Wilmington, Braidwood address potential migrant bus drop-offs

GRUNDY COUNTY last week placed “NO MIGRANT BUSES THIS EXIT” in the northbound lanes of Interstate 55 before Dwight and Gardner in response to reports of buses from Texas dropping migrants in other communities surrounding Chicago. The county recently passes a resolution declaring it a “non-sanctuary county for immigration.” Photo provided.


The recent arrival in the region of unscheduled busses carrying undocumented migrants from Texas to Chicago has prompted several local municipalities to pass measures to deal with the issue.

Busses made unscheduled stops in the week before Christmas in Kankakee and Manhattan, apparently looking to drop off those migrants at Metra train stations. Will County officials noted that due to a lack of information from the State of Texas, there is no clear indication of the number of buses that might be arriving in Will County in the near future.

This week, the Wilmington City Council was expected to approve a measure creating rules and regulations around those unscheduled buses, including creating an application process and fines for those buses that break the local rules, which will be enforced by the Wilmington Police Department.

The measure applies to unscheduled intercity buses, defined as “any bus used for the transportation of persons between the City of Wilmington and locations outside of the Chicago-Naperville-Joliet area” that does not have authorization of the Chief of Police.

Per the ordinance, operators of any unscheduled intercity bus must make an application for approval to arrive and load/unload passengers at least five days prior to requested arrival.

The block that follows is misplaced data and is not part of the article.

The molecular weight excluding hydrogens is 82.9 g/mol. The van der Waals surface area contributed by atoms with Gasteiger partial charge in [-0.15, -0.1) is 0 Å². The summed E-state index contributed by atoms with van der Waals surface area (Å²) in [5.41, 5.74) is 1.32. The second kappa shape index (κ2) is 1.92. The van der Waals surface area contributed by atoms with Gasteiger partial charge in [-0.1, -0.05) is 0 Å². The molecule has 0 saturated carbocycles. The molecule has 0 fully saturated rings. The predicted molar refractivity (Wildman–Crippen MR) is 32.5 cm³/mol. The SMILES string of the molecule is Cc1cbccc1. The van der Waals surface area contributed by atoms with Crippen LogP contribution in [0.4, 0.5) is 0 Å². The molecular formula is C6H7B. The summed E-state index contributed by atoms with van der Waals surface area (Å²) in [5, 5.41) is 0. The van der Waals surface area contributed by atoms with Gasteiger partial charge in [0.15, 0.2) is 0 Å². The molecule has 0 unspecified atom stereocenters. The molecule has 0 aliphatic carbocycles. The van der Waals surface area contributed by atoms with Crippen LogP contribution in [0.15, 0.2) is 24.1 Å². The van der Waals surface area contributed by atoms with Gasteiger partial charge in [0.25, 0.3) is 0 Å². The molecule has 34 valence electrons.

Those buses, if approved, would only be able to unload passengers between 10 a.m. and 4 p.m. on weekdays, and only at locations approved by the Chief of Police. Buses will also be required to carry a passenger list.

Any loading or unloading of passengers outside of this scheduled window will result in a $750 fine per passenger to the operator.

The ordinance also authorized the police chief to pursue criminal charges against any operator, bus drivers, or employees who are charged with the oversight of the passengers when those attempts to drop off those riders endanger the health, safety, or welfare of passengers. Deciding factors on whether to pursue such charges will include weather conditions, whether any of the passengers are children, and time of day.

The city of Braidwood has not passed any measures as of yet similar to Wilmington’s ordinance, but city leaders said last week that they have been in touch with Will County EMA as well as local civic organizations regarding the potential drop off of migrants in or near the city, particularly should busses pull off of I-55 to unload.

City Administrator Tony Altiery said the city is coordinating with local churches should the need to shelter migrants arrive.

“We need to remember, these are people. These are human beings,” Mayor Karen Hart added.

The city of Braidwood is expected to pass a similar ordinance regarding the unscheduled buses during its Jan. 9 regular City Council meeting.

An official landing zone for asylum-seekers is being operated by the City of Chicago Office of Emergency Management and Communication at 800 S. Des Plaines Avenue, where the City is coordinating with the State of Illinois to provide shelter while working to identify permanent placement.

The increase in bus operators arriving in collar counties followed a City of Chicago ordinance adopted on Dec. 13 that impounds unscheduled buses that arrive at certain times.